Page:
Bear in mind, however, that this is simply my own view of things based on my own reading. It bears no imprimatur of academic acceptance. (I add this for anyone who might be using anything here for school projects, something not implausible based on search requests I see from my WordPress analytics.)

  6. I see what you mean. I recently read The Age of Innocence and did not like it. I recognized the satire, but it was more like sarcasm and strikes me as so class-specific that it also might be a pictaresque tale of the sort you describe.
    Don’t worry re school projects, at least as far as Nosy Reader is concerned. I’m far from that stage of life!

    Thanks to both of you,

    Claire

  7. Fascinating essay , and I had read Stoner a couple of years ago. I shall go back to it for re-examination. Martha Stephens novel is unknown to me, although we have had delightful dialogue via blogging. I am now very interested to read this novel. I have recently been reading William Golding’s ‘A Moving Target’ which examines the challenge the novelist faces in bringing the protagonist’s inner life to the reader. My youngest son is just about to start an English degree at University, and I was discussing with him how criticism of the novel itself has changed over the past few decades. I will show him this as an example of considering text. Thank you for the clarity of thought within!!

    • I read your post on Golding and consciousness. It reminded me of something in his Darkness Visible, which I tried to look up, but can’t immediately find my copy. (If only I could borrow bookshelves as easily as people borrow books from me.)

      • Darkness Visible is one of my favourite books. He mentions it in one of the essays. He would be a dinner guest at my table if I could choose!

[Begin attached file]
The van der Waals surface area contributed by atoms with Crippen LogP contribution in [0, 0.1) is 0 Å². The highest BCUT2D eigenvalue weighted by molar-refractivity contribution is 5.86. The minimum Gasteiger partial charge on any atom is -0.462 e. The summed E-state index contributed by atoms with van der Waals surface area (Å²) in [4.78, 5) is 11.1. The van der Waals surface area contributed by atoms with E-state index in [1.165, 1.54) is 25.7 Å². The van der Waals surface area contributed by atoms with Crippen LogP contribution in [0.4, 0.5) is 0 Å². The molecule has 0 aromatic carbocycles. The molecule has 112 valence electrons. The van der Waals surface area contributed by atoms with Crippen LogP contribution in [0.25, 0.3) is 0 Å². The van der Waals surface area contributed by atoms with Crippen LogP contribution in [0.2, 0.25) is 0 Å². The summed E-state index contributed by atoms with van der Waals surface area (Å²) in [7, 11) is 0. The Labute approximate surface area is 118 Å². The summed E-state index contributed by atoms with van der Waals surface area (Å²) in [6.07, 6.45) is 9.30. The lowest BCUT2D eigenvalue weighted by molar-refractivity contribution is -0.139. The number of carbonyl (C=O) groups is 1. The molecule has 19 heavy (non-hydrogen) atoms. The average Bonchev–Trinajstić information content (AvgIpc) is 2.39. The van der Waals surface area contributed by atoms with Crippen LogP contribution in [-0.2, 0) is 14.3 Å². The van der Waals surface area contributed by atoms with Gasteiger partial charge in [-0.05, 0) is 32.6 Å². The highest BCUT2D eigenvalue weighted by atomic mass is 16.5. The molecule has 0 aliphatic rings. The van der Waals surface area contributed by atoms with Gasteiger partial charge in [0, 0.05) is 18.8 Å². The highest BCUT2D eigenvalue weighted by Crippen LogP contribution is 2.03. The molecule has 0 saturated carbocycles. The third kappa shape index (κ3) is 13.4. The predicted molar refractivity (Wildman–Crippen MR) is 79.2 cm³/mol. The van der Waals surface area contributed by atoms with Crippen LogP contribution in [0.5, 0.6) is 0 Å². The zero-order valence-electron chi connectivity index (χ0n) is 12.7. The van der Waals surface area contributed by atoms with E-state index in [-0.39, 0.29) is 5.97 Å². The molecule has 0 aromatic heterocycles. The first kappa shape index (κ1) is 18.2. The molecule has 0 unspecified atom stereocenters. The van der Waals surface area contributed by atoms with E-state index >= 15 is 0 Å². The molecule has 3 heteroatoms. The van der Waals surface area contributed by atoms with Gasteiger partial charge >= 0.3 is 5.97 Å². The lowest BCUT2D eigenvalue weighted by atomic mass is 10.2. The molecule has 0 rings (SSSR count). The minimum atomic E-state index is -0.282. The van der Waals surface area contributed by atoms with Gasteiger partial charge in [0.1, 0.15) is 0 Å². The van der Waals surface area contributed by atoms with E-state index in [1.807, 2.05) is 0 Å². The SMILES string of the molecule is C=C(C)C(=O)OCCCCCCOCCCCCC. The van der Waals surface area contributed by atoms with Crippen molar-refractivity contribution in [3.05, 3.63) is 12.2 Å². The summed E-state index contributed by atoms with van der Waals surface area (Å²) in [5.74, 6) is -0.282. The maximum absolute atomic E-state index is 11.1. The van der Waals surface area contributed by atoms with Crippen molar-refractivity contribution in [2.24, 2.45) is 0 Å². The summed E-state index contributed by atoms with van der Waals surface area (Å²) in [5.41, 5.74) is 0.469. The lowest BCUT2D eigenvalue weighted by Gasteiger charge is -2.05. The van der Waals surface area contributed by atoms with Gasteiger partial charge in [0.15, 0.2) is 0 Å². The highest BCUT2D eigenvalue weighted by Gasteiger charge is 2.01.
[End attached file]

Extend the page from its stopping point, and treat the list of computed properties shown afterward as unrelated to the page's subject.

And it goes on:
8. I’m just catching up with some of these exchanges tonight. I hope to become acquainted with Darkness Visible i. e. Age of Innocence I once admired; not sure what I would feel today.
    D. K. Fennell is not “academic,” he feels, and expects to give way to “professors.” Now I want to say that he is the most studious individual I’ve ever come across, professes more widely and deeply than any puhfessor I’m acquainted with, writes in astonishing detail about all of poetry, music, nature, politics, history.
    For myself, I have liked sharing impressions of writings I admire with students and friends, but I have some distrust of most formal “criticism,” and I actually know far too little of the history and interconnections of the great writings; I probably don’t have the technical instruments needed for the fullest dissecting of novels and poems.
    Yes, I love Faulkner and ESPECIALLY the opening of The Sound and the Fury. My truest love, though, is probably Charles Dickens; a very great novel in my mind is his Dombey and Son.
    I seem to live mostly in the stories I read and in my own small fabrications, scant as they are. But I enjoy knowing the intricate analyses of learned fellows like DKF.

    • Thanks for the kind words, Martha, but what appears to be wide interests is really the result of compensating for a defect. I get too bored with any one field after a short while, so I can never devote the single-minded attention required. As for being detail-oriented, I attribute this to my reliance on old fashioned technology: When I read I make notes in a notebook with a pencil. It is not efficient I grant you, but it means that details are there right in front of you. (It also encourages me to pay attention to details, because otherwise my notes would look silly.)

      As for Faulkner, I can only attribute it to geography. My theory is that people from the deep South are required to love Faulkner, just like people from Western Pennsylvania are required to love the Pittsburgh Steelers and people from New York City are required to love wet pizza crusts soaked in oil and slathered with processed cheese.

      • I guess you’re right — and very funny!
        Absalom, Absalom! is, as I see it, a great feat of imagination. I once penned an opera based on Absalom and even found a collaborating conductor at music college here, but we never got very far with it. What a job it would be to stage, and yet it should be staged, it must be!